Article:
• The Pizza man did have 14 takeaways last season which in itself is impressive because that meant he created a positive situation on the ice for the Canucks. It doesn’t say in the stats how many of those takeaways were then turned back into giveaways but I don’t want to dump on the guy too much.
  • How bout hits? Sbisa finished 2nd on the team with 151 hits behind fellow signee Derek Dorsett who had 166. Benning said Sbisa likes to get in the scrums and brings grit to the team. Technically, he’s right there. Im pretty sure Luca hit Hamhuis at one point this year, so hits don’t mean a lot in this case.

So overall his stats say he hits, he gives it away as much as the Red Hot Chili Peppers and we all want him to be a permanent stay at home defenseman, like…at his own home. But what about that contract?

Luca Sbisa was signing ridiculous contracts before someone paid him to do it, he just liked them. Ok, he’s not Matthew McConaughey but if someone throws 3.6M per at you, you take it. Even him. He surely doesn’t deserve it and you can go on the Internet and find plenty of reasons why, as well as players that are better and make far less.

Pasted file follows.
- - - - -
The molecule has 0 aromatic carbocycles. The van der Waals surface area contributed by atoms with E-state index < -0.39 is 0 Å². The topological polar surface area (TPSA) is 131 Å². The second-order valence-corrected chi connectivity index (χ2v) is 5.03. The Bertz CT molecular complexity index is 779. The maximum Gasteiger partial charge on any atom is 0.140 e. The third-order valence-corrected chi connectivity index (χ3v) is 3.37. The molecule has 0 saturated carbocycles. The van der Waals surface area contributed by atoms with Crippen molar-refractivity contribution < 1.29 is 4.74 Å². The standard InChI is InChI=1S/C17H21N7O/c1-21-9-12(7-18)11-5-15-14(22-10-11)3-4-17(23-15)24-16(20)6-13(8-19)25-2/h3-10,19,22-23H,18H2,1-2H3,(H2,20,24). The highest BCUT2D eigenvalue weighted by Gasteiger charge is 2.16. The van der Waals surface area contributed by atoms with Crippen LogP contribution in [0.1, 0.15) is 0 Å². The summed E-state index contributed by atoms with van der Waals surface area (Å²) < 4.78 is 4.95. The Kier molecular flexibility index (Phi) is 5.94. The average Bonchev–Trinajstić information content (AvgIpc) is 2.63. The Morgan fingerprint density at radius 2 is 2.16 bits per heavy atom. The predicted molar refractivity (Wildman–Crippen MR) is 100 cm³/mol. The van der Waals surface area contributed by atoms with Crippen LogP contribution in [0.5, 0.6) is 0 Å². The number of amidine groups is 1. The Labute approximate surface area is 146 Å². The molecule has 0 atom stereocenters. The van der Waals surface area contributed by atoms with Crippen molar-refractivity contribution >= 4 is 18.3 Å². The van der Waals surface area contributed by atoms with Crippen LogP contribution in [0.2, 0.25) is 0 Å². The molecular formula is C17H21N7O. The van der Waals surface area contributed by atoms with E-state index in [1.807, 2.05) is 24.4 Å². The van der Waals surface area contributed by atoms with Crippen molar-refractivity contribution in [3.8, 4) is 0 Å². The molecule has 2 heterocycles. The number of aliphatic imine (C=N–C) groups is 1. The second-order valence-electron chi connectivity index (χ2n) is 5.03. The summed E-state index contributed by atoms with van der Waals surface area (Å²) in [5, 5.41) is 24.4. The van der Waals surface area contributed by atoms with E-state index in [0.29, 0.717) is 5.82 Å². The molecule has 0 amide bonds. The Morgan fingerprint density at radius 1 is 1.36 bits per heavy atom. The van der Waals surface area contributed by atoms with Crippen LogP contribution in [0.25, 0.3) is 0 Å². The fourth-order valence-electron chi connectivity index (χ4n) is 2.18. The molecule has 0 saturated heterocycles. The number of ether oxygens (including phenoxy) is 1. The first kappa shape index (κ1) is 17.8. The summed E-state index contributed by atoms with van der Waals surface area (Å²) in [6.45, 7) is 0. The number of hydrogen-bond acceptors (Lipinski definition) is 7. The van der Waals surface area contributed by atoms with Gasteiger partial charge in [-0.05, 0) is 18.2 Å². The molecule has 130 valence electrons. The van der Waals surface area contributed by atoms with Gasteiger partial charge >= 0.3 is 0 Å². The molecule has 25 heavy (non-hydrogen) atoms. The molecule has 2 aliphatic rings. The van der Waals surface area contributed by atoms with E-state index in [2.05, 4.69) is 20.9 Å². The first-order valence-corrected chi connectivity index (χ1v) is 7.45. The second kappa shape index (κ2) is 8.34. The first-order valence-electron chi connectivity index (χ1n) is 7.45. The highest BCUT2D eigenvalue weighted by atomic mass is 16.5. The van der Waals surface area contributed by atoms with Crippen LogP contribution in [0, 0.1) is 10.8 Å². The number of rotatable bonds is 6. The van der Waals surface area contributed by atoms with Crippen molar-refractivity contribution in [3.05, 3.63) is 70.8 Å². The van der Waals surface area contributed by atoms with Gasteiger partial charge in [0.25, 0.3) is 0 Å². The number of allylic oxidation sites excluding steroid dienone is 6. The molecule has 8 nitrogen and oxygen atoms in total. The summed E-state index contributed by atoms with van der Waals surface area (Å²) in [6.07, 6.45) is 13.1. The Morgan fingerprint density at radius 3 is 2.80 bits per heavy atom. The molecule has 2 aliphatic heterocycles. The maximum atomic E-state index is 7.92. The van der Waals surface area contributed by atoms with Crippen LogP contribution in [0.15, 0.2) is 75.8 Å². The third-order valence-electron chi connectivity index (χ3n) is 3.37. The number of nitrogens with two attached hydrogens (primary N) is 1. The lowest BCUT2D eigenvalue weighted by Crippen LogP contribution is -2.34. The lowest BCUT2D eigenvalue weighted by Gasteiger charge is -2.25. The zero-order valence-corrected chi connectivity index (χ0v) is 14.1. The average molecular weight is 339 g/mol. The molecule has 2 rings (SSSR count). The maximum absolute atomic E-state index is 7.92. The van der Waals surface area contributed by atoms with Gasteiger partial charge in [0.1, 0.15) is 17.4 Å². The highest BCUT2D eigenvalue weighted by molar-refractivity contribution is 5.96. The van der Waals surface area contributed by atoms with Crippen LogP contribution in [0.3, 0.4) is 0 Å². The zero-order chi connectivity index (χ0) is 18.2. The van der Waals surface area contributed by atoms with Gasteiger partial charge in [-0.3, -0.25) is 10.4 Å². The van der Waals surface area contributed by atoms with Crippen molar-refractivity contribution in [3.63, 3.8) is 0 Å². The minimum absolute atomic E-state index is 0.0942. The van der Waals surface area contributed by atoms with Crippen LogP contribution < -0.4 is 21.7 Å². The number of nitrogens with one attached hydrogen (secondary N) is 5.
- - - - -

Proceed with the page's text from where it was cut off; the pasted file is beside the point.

What it all sums up to is that we are stuck for the time being with this:

I think consistency. Don’t have a great game and then a bad game. Be solid every night… I don’t think I’m great at anything, I don’t think I’m terrible at anything. Obviously there’s so many things I need to improve on. I just think mentally, especially playing in this market, it was tough at times. – Sbisa after year end media interview courtesy of

So he’s not great at anything except knowing how much money he needs to IMMEDIATELY sign for and he’s not terrible at anything except for the 50 minutes after the game starts. As for the other 29 teams, they don’t mind:

The question then must be answered – Were we wrong about Luca Sbisa?

No, no we were not. But you just laughed through enough tears that at the very least you’ll get through tomorrow and then remember he’ll be in the Canucks starting lineup come October.

Its a shame that Sbisa isn’t the OFFICIAL “Swiss Miss” but he is fitting of the title.